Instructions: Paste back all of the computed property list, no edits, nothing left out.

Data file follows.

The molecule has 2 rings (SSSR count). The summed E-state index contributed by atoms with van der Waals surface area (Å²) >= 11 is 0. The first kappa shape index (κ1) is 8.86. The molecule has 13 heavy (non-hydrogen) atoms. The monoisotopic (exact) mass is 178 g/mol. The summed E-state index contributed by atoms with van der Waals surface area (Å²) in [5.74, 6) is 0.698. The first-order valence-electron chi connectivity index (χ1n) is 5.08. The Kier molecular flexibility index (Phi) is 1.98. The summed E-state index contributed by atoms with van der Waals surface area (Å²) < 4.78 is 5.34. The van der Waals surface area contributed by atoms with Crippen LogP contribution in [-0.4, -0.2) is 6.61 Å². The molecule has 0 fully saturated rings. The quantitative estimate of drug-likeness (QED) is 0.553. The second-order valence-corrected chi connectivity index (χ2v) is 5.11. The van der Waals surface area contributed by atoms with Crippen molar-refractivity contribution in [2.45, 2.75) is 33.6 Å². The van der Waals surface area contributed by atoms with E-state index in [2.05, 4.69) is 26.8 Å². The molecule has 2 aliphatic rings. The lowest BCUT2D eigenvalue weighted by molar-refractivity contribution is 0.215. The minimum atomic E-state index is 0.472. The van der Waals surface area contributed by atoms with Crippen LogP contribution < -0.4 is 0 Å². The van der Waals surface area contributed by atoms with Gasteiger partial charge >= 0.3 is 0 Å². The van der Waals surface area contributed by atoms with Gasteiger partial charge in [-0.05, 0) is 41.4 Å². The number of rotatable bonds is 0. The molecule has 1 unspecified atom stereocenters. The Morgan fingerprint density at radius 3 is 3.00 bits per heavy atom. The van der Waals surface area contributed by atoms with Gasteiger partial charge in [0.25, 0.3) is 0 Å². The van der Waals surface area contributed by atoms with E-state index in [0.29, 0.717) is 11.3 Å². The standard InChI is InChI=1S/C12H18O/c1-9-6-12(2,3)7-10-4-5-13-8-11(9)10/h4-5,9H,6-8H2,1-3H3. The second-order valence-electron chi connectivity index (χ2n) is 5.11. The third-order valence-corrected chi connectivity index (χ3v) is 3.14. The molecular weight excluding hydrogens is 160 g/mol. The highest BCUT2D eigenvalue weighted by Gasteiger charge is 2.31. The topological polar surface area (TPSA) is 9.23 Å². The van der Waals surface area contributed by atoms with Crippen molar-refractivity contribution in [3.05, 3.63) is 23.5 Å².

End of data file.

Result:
The molecule has 2 rings (SSSR count). The summed E-state index contributed by atoms with van der Waals surface area (Å²) >= 11 is 0. The first kappa shape index (κ1) is 8.86. The molecule has 13 heavy (non-hydrogen) atoms. The monoisotopic (exact) mass is 178 g/mol. The summed E-state index contributed by atoms with van der Waals surface area (Å²) in [5.74, 6) is 0.698. The first-order valence-electron chi connectivity index (χ1n) is 5.08. The Kier molecular flexibility index (Phi) is 1.98. The summed E-state index contributed by atoms with van der Waals surface area (Å²) < 4.78 is 5.34. The van der Waals surface area contributed by atoms with Crippen LogP contribution in [-0.4, -0.2) is 6.61 Å². The molecule has 0 fully saturated rings. The quantitative estimate of drug-likeness (QED) is 0.553. The second-order valence-corrected chi connectivity index (χ2v) is 5.11. The van der Waals surface area contributed by atoms with Crippen molar-refractivity contribution in [2.45, 2.75) is 33.6 Å². The van der Waals surface area contributed by atoms with E-state index in [2.05, 4.69) is 26.8 Å². The molecule has 2 aliphatic rings. The lowest BCUT2D eigenvalue weighted by molar-refractivity contribution is 0.215. The minimum atomic E-state index is 0.472. The van der Waals surface area contributed by atoms with Crippen LogP contribution < -0.4 is 0 Å². The van der Waals surface area contributed by atoms with Gasteiger partial charge >= 0.3 is 0 Å². The van der Waals surface area contributed by atoms with Gasteiger partial charge in [-0.05, 0) is 41.4 Å². The number of rotatable bonds is 0. The molecule has 1 unspecified atom stereocenters. The Morgan fingerprint density at radius 3 is 3.00 bits per heavy atom. The van der Waals surface area contributed by atoms with Gasteiger partial charge in [0.25, 0.3) is 0 Å². The van der Waals surface area contributed by atoms with E-state index in [0.29, 0.717) is 11.3 Å². The standard InChI is InChI=1S/C12H18O/c1-9-6-12(2,3)7-10-4-5-13-8-11(9)10/h4-5,9H,6-8H2,1-3H3. The second-order valence-electron chi connectivity index (χ2n) is 5.11. The third-order valence-corrected chi connectivity index (χ3v) is 3.14. The molecular weight excluding hydrogens is 160 g/mol. The highest BCUT2D eigenvalue weighted by Gasteiger charge is 2.31. The topological polar surface area (TPSA) is 9.23 Å². The van der Waals surface area contributed by atoms with Crippen molar-refractivity contribution in [3.05, 3.63) is 23.5 Å².